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Methadone Withdrawal Symptoms, Timeline, and Treatment

methadone withdrawal timeline, symptoms, and treatmentBeating opioid addiction is especially challenging because of the intense drug cravings and painful withdrawal symptoms that occur when you stop taking opioids. While the U.S. Food and Drug Administration (FDA) has approved several medications to treat opioid use disorder, some of these medications are opioids themselves and can be physically addictive. For example, methadone (Dolophine), an opioid drug used to treat opioid dependence and addiction, can be physically addictive if used for a long period of time and habit-forming if abused.[1]

If you or someone you love has become addicted to methadone, the first step toward recovery involves detoxification. Methadone withdrawal is similar to withdrawal from other opioids, but it can last longer because methadone is a long-acting opioid. Understanding what happens during the methadone withdrawal timeline and how a medical detox center can help will prepare you for starting your recovery journey.


Symptoms of Methadone Withdrawal

Although methadone is used to treat symptoms of opioid withdrawal, long-term methadone use can lead to physical dependence which results in withdrawal symptoms upon sudden cessation. People can also abuse and get addicted to methadone, causing them to experience withdrawal if they suddenly stop taking the drug.

Methadone is a Schedule II controlled substance because it has a significant potential for abuse and physical dependence. In high doses, it can also lead to overdose. In 2017, 3,194 drug overdose deaths were attributed to methadone abuse.[2]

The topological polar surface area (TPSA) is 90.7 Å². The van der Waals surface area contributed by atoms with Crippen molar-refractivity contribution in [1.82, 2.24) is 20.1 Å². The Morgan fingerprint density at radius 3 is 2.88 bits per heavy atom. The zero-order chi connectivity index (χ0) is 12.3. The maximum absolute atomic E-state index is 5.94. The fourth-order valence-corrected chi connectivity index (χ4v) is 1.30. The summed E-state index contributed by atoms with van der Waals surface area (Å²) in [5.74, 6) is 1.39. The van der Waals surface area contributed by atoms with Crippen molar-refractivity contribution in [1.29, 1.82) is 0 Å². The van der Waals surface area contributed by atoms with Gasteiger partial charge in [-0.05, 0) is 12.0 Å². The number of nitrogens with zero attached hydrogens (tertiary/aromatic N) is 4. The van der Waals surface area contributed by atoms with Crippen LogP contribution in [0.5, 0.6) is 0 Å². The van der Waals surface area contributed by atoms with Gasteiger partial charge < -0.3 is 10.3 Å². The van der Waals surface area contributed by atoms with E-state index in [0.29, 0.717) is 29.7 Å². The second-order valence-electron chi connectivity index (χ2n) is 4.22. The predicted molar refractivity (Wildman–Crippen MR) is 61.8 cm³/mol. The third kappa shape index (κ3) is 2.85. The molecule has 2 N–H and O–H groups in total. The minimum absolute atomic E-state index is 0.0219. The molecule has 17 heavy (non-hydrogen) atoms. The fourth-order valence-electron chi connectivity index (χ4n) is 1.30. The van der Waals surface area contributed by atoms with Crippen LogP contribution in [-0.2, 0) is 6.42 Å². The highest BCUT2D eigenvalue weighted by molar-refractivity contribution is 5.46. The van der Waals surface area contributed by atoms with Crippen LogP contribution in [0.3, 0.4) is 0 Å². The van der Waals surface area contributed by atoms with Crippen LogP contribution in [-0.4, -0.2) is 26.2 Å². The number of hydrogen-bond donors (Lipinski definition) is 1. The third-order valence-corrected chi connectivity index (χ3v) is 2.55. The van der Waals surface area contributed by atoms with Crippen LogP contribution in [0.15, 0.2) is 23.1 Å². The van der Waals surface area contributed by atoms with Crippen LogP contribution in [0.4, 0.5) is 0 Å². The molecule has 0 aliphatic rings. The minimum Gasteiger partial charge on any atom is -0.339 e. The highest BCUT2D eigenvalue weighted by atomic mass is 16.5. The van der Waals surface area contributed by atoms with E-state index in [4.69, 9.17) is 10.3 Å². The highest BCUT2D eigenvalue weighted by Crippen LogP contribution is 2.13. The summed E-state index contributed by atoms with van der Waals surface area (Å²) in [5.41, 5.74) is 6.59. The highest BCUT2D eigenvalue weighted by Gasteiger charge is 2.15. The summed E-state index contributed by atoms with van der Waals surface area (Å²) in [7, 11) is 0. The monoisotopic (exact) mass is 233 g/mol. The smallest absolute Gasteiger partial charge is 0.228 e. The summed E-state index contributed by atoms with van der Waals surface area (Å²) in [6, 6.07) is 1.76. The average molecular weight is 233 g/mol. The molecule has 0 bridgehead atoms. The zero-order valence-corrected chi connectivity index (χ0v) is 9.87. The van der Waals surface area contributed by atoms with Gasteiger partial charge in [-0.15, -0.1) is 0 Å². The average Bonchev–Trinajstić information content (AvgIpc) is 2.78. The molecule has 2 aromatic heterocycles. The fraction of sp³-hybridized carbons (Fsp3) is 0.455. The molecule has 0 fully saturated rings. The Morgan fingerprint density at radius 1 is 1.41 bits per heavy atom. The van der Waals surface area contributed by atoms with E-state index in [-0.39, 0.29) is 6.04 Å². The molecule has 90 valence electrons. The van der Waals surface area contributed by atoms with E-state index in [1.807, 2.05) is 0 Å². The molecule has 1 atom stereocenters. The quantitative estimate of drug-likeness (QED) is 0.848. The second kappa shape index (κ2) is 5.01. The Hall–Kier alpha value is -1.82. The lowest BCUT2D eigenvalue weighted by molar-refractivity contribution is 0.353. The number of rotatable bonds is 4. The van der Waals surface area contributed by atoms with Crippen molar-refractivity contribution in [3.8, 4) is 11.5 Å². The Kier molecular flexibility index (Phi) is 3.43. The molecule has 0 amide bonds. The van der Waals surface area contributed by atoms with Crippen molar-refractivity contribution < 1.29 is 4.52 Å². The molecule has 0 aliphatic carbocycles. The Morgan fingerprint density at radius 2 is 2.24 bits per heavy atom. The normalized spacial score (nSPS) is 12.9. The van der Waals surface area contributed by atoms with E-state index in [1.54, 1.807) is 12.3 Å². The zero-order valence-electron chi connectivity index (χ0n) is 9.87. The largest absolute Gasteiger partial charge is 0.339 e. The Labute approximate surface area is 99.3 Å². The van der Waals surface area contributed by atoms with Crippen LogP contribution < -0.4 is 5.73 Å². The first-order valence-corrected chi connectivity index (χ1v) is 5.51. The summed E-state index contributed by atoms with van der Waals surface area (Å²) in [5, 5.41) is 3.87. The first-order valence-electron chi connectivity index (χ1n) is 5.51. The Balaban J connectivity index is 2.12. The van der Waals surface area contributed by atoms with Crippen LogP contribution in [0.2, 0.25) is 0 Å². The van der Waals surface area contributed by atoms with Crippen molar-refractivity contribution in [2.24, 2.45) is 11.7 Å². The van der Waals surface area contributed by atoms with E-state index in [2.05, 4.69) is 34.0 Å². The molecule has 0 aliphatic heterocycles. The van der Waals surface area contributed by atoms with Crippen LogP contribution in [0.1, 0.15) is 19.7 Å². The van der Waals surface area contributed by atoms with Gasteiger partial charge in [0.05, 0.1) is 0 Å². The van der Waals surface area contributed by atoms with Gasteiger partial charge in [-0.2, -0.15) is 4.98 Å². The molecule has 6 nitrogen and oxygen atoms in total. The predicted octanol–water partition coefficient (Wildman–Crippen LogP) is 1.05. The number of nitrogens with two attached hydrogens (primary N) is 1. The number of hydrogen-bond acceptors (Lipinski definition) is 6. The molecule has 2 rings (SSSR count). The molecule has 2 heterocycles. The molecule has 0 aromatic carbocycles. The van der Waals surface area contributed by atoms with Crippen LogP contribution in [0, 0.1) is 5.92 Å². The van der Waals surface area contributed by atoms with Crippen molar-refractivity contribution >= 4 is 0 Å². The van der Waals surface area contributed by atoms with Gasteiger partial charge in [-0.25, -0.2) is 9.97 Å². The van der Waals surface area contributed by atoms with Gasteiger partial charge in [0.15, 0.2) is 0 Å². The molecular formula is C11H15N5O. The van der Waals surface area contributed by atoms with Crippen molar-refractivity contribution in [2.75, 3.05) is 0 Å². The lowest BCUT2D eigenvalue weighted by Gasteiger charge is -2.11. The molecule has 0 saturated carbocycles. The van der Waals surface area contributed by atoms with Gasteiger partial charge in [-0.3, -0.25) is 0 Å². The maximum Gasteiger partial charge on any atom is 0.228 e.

Methadone withdrawal symptoms may include:


Methadone Withdrawal Symptoms


  • Anxiety
  • Depression
  • Irritability
  • Restlessness
  • Cravings
  • Insomnia
  • Sleep disturbances
  • Nausea
  • Diarrhea
  • Vomiting
  • Abdominal cramps
  • Body aches
  • Muscle and joint pain
  • Sweating
  • Chills
  • Shivering

Methadone withdrawal is generally not life-threatening, however, relapse, dehydration, and other complications are possible. As a result, it’s always best to detox from methadone and any other opioid while under medical supervision.

How Long Does Methadone Withdrawal Last?

Methadone is a long-acting opioid that has a long half-life, so symptoms of withdrawal may take 1-2 days to develop. Symptoms are usually at their most severe between days 3 and 8 and begin to lessen in severity after 9 days. After 10-14 days, most acute symptoms will subside, but some people may experience lingering symptoms of withdrawal such as irritability, sleep disturbances, and cravings.

Factors that Impact the Methadone Withdrawal Timeline

While most people experience a similar set of symptoms, the duration of withdrawal may vary from one person to the next. How long methadone withdrawal lasts varies based on unique factors such as:


Factors that affect methadone withdrawal